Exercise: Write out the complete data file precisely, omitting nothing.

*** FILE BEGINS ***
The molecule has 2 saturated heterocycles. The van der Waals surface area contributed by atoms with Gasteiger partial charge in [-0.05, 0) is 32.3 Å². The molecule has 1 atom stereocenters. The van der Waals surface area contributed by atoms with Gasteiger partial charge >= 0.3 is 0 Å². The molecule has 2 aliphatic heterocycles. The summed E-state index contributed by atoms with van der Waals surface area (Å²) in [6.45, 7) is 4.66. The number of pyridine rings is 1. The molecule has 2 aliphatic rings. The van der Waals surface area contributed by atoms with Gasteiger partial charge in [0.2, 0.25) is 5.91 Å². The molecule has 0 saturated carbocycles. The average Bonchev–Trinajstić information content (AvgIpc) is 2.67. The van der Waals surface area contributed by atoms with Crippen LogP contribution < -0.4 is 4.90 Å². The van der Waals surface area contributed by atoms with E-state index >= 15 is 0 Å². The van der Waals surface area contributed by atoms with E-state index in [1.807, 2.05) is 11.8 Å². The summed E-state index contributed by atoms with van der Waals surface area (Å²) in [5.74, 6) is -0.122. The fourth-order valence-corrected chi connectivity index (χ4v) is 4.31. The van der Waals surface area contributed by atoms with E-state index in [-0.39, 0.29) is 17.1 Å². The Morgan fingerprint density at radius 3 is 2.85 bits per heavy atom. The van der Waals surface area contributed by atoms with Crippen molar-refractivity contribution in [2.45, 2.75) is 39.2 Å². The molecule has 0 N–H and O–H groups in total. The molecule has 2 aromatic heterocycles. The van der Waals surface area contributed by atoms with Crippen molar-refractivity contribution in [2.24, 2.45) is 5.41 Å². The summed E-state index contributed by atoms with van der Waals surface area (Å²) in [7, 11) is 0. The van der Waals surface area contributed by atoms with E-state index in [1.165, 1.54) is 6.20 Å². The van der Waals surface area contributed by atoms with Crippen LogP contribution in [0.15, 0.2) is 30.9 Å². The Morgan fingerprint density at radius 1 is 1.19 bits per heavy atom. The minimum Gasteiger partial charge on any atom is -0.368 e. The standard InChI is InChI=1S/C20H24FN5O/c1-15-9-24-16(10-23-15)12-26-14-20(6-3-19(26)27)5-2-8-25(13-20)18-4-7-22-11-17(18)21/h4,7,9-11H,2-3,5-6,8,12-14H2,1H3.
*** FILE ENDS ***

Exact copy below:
The molecule has 2 saturated heterocycles. The van der Waals surface area contributed by atoms with Gasteiger partial charge in [-0.05, 0) is 32.3 Å². The molecule has 1 atom stereocenters. The van der Waals surface area contributed by atoms with Gasteiger partial charge >= 0.3 is 0 Å². The molecule has 2 aliphatic heterocycles. The summed E-state index contributed by atoms with van der Waals surface area (Å²) in [6.45, 7) is 4.66. The number of pyridine rings is 1. The molecule has 2 aliphatic rings. The van der Waals surface area contributed by atoms with Gasteiger partial charge in [0.2, 0.25) is 5.91 Å². The molecule has 0 saturated carbocycles. The average Bonchev–Trinajstić information content (AvgIpc) is 2.67. The van der Waals surface area contributed by atoms with Crippen LogP contribution < -0.4 is 4.90 Å². The van der Waals surface area contributed by atoms with E-state index >= 15 is 0 Å². The van der Waals surface area contributed by atoms with E-state index in [1.807, 2.05) is 11.8 Å². The summed E-state index contributed by atoms with van der Waals surface area (Å²) in [5.74, 6) is -0.122. The fourth-order valence-corrected chi connectivity index (χ4v) is 4.31. The van der Waals surface area contributed by atoms with E-state index in [-0.39, 0.29) is 17.1 Å². The Morgan fingerprint density at radius 3 is 2.85 bits per heavy atom. The van der Waals surface area contributed by atoms with Crippen molar-refractivity contribution in [2.45, 2.75) is 39.2 Å². The molecule has 0 N–H and O–H groups in total. The molecule has 2 aromatic heterocycles. The van der Waals surface area contributed by atoms with Crippen molar-refractivity contribution in [2.24, 2.45) is 5.41 Å². The summed E-state index contributed by atoms with van der Waals surface area (Å²) in [7, 11) is 0. The van der Waals surface area contributed by atoms with E-state index in [1.165, 1.54) is 6.20 Å². The van der Waals surface area contributed by atoms with Crippen LogP contribution in [0.15, 0.2) is 30.9 Å². The Morgan fingerprint density at radius 1 is 1.19 bits per heavy atom. The minimum Gasteiger partial charge on any atom is -0.368 e. The standard InChI is InChI=1S/C20H24FN5O/c1-15-9-24-16(10-23-15)12-26-14-20(6-3-19(26)27)5-2-8-25(13-20)18-4-7-22-11-17(18)21/h4,7,9-11H,2-3,5-6,8,12-14H2,1H3.